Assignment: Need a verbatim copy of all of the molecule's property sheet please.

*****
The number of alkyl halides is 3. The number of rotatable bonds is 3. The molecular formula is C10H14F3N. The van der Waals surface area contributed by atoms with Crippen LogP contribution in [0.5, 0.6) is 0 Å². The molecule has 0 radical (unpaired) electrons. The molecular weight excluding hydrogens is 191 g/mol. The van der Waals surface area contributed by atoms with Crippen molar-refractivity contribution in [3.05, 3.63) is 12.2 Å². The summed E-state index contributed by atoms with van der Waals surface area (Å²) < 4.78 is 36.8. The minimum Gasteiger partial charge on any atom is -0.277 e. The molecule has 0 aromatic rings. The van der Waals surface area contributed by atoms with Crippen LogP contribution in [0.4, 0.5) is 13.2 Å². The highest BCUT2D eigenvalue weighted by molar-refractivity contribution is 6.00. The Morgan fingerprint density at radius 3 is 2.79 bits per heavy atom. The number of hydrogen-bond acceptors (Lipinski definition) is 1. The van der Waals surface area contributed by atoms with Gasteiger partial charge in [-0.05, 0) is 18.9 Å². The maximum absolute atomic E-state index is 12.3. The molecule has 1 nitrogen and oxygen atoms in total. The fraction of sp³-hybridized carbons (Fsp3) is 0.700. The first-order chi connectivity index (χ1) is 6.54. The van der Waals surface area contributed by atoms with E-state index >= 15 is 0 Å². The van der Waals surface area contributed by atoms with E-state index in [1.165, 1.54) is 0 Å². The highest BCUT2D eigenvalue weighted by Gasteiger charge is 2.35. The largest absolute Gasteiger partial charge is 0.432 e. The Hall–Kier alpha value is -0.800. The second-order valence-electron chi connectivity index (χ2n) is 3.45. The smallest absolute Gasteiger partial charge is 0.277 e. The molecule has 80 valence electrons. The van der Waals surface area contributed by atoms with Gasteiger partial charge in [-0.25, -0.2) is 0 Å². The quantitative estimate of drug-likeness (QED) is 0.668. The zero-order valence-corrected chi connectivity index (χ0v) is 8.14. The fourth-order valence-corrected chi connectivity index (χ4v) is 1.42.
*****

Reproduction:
The number of alkyl halides is 3. The number of rotatable bonds is 3. The molecular formula is C10H14F3N. The van der Waals surface area contributed by atoms with Crippen LogP contribution in [0.5, 0.6) is 0 Å². The molecule has 0 radical (unpaired) electrons. The molecular weight excluding hydrogens is 191 g/mol. The van der Waals surface area contributed by atoms with Crippen molar-refractivity contribution in [3.05, 3.63) is 12.2 Å². The summed E-state index contributed by atoms with van der Waals surface area (Å²) < 4.78 is 36.8. The minimum Gasteiger partial charge on any atom is -0.277 e. The molecule has 0 aromatic rings. The van der Waals surface area contributed by atoms with Crippen LogP contribution in [0.4, 0.5) is 13.2 Å². The highest BCUT2D eigenvalue weighted by molar-refractivity contribution is 6.00. The Morgan fingerprint density at radius 3 is 2.79 bits per heavy atom. The number of hydrogen-bond acceptors (Lipinski definition) is 1. The van der Waals surface area contributed by atoms with Gasteiger partial charge in [-0.05, 0) is 18.9 Å². The maximum absolute atomic E-state index is 12.3. The molecule has 1 nitrogen and oxygen atoms in total. The fraction of sp³-hybridized carbons (Fsp3) is 0.700. The first-order chi connectivity index (χ1) is 6.54. The van der Waals surface area contributed by atoms with E-state index >= 15 is 0 Å². The van der Waals surface area contributed by atoms with E-state index in [1.165, 1.54) is 0 Å². The highest BCUT2D eigenvalue weighted by Gasteiger charge is 2.35. The largest absolute Gasteiger partial charge is 0.432 e. The Hall–Kier alpha value is -0.800. The second-order valence-electron chi connectivity index (χ2n) is 3.45. The smallest absolute Gasteiger partial charge is 0.277 e. The molecule has 80 valence electrons. The van der Waals surface area contributed by atoms with Gasteiger partial charge in [-0.25, -0.2) is 0 Å². The quantitative estimate of drug-likeness (QED) is 0.668. The zero-order valence-corrected chi connectivity index (χ0v) is 8.14. The fourth-order valence-corrected chi connectivity index (χ4v) is 1.42.